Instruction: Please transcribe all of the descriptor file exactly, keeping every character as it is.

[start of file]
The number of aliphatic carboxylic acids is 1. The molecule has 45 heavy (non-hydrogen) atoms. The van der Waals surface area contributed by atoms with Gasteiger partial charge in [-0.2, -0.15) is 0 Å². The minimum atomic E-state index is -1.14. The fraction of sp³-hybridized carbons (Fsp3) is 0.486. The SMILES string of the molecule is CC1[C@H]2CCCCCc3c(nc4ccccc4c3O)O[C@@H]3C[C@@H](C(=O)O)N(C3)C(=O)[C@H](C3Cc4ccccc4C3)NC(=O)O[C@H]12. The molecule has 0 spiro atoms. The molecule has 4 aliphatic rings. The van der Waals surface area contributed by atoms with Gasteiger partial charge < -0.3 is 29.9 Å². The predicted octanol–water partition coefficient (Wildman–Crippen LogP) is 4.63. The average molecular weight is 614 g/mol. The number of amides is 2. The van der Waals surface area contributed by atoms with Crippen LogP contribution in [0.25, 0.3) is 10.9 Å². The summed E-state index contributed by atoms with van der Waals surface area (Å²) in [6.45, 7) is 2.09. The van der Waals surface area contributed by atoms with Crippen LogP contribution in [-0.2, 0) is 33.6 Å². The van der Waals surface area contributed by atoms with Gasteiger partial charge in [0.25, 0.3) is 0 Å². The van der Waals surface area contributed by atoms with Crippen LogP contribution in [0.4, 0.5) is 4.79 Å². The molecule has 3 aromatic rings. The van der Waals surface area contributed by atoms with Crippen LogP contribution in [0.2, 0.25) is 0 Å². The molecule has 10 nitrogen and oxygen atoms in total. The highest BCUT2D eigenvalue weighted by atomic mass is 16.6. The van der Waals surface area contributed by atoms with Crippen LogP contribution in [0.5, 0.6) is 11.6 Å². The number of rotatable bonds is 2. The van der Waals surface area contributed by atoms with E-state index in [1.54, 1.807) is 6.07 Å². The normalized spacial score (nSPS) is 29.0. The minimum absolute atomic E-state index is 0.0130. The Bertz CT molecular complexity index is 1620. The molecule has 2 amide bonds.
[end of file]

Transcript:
The number of aliphatic carboxylic acids is 1. The molecule has 45 heavy (non-hydrogen) atoms. The van der Waals surface area contributed by atoms with Gasteiger partial charge in [-0.2, -0.15) is 0 Å². The minimum atomic E-state index is -1.14. The fraction of sp³-hybridized carbons (Fsp3) is 0.486. The SMILES string of the molecule is CC1[C@H]2CCCCCc3c(nc4ccccc4c3O)O[C@@H]3C[C@@H](C(=O)O)N(C3)C(=O)[C@H](C3Cc4ccccc4C3)NC(=O)O[C@H]12. The molecule has 0 spiro atoms. The molecule has 4 aliphatic rings. The van der Waals surface area contributed by atoms with Gasteiger partial charge < -0.3 is 29.9 Å². The predicted octanol–water partition coefficient (Wildman–Crippen LogP) is 4.63. The average molecular weight is 614 g/mol. The number of amides is 2. The van der Waals surface area contributed by atoms with Crippen LogP contribution in [0.25, 0.3) is 10.9 Å². The summed E-state index contributed by atoms with van der Waals surface area (Å²) in [6.45, 7) is 2.09. The van der Waals surface area contributed by atoms with Crippen LogP contribution in [-0.2, 0) is 33.6 Å². The van der Waals surface area contributed by atoms with Gasteiger partial charge in [0.25, 0.3) is 0 Å². The van der Waals surface area contributed by atoms with Crippen LogP contribution in [0.4, 0.5) is 4.79 Å². The molecule has 3 aromatic rings. The van der Waals surface area contributed by atoms with Crippen LogP contribution in [0.2, 0.25) is 0 Å². The molecule has 10 nitrogen and oxygen atoms in total. The highest BCUT2D eigenvalue weighted by atomic mass is 16.6. The van der Waals surface area contributed by atoms with Crippen LogP contribution in [0.5, 0.6) is 11.6 Å². The number of rotatable bonds is 2. The van der Waals surface area contributed by atoms with E-state index in [1.54, 1.807) is 6.07 Å². The normalized spacial score (nSPS) is 29.0. The minimum absolute atomic E-state index is 0.0130. The Bertz CT molecular complexity index is 1620. The molecule has 2 amide bonds.